This month’s desert island castaway, BDG Associate Architect Toby Neilson, has clearly thought long and hard about his work/life balance – despite being stranded in a tropical paradise. We like his rigor!
Drawing and sketching is still an invaluable skill in architecture; these pencils are (arguably) infinitely more versatile and reliable than your laptop or PC and cost about 50p!
2 A pair of Havaianas Flip Flops
My wife is Brazilian so it seems only right to include one of Brazil’s most successful exports. Like so many great products they grew out of necessity and were first produced as simple workers’ footwear. Affordable and hardwearing, they are incredibly comfortable, tough, they float and come in a mind-boggling number of colours – the list is endless. I’ve worn mine for everything from taking out the bins to my brother-in-law’s wedding (although this is apparently a cultural faux pas!).
3 Ercol Windsor Easy Chair
These look great anywhere and are still one of the most comfortable armchairs I’ve sat in. My aunt’s house was full of Ercol furniture, which she bought in the 60’s – and it still looks and feels fantastic. A great British classic!
This is pretty much all you need in Tanzania or Kenya, so I would guess it would serve me well on the desert island! Keeps you warm on a cold night and cool on a hot day. Can be a bed, a towel, clothing, shade, shelter etc. They are also made in a huge range of beautiful colours – strangely similar to Scottish tartans!
5 Olympus E1 digital camera
This was the ‘first removable lens digital SLR’ – specifically designed for professional digital photography. As such it is an icon in its own right. I bought mine second hand about 12 years ago for £150. It was already old then but is built like a tank and still out-performs some modern digital cameras. I’ve dropped mine on train platforms, rocks, in the sand and once into a waterfall – the camera has survived mechanically unscathed and is still going strong.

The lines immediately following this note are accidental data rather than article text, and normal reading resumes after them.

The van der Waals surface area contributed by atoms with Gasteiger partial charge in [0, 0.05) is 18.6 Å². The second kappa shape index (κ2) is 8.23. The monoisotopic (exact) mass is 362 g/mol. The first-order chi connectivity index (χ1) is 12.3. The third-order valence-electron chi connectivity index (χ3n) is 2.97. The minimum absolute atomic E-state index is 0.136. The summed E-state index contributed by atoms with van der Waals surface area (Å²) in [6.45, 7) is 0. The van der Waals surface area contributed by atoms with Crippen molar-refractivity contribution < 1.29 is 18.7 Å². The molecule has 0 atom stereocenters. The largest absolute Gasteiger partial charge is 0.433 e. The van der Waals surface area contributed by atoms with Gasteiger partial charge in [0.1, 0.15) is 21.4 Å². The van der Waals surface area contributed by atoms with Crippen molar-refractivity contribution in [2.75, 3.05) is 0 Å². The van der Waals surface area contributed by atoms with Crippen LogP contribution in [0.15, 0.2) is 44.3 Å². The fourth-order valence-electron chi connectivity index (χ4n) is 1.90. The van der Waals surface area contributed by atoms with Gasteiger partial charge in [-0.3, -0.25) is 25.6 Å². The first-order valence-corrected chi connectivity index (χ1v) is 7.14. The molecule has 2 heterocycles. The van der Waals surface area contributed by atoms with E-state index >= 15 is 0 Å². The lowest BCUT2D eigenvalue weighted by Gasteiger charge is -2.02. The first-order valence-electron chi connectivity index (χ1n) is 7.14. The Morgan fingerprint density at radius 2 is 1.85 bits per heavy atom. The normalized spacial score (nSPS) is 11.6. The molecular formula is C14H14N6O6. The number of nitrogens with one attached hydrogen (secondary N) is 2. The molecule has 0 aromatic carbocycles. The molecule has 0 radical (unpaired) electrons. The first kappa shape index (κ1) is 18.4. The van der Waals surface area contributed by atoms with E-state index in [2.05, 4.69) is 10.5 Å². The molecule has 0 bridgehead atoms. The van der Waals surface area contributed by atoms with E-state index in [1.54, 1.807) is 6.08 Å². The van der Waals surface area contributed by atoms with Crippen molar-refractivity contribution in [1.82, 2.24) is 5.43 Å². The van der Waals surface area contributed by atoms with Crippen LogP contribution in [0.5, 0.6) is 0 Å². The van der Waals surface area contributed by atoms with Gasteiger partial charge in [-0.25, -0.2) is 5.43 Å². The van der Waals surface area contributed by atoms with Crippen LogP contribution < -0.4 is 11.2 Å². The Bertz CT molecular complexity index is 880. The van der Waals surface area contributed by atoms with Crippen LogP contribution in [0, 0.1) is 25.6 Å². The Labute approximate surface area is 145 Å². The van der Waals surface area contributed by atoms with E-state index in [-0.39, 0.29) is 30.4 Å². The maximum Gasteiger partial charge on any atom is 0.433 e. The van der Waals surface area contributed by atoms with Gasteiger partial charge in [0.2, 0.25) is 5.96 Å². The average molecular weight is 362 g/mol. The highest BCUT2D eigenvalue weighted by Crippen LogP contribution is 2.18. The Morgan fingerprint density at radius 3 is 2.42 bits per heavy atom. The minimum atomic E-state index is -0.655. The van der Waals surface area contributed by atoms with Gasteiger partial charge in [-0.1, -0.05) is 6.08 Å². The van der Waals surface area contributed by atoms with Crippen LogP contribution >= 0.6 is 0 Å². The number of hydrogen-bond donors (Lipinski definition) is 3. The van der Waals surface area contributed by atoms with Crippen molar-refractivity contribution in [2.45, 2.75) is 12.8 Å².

6 Takemine acoustic guitar
Takemine made their name being the first company to mass-produce electro/acoustic guitars. In true Japanese style they are a wonderful combination of traditional craft and cutting edge technology, meaning the guitars work as well as an acoustic or a full-on electric guitar. They are available in huge number of styles but one their trademarks is the use of a natural timber finish which gives the instruments a largely ‘uncoloured’ natural sound – unlike some of the more popular American brands, which tend to be finished in thick shiny lacquer.
7 Copy of Leonardo Da Vinci’s sketchbooks
The ultimate polymath, Da Vinci filled over 13,000 pages of sketchbooks. Before knowledge was artificially split into romantic and classical or artistic and scientific ways of understanding the world Da Vinci was doing it all – science, art, engineering, architecture, medicine, mechanics, mathematics. Although he didn’t invent 2d perspective, he was hugely influential in its use and development as an artistic tool – and inadvertently critical to how we illustrate and represent design and architecture today, in 2d and 3d. His sketchbooks are an infinite resource of inspiration and the drawings are beautiful – precise and expressive in equal measure.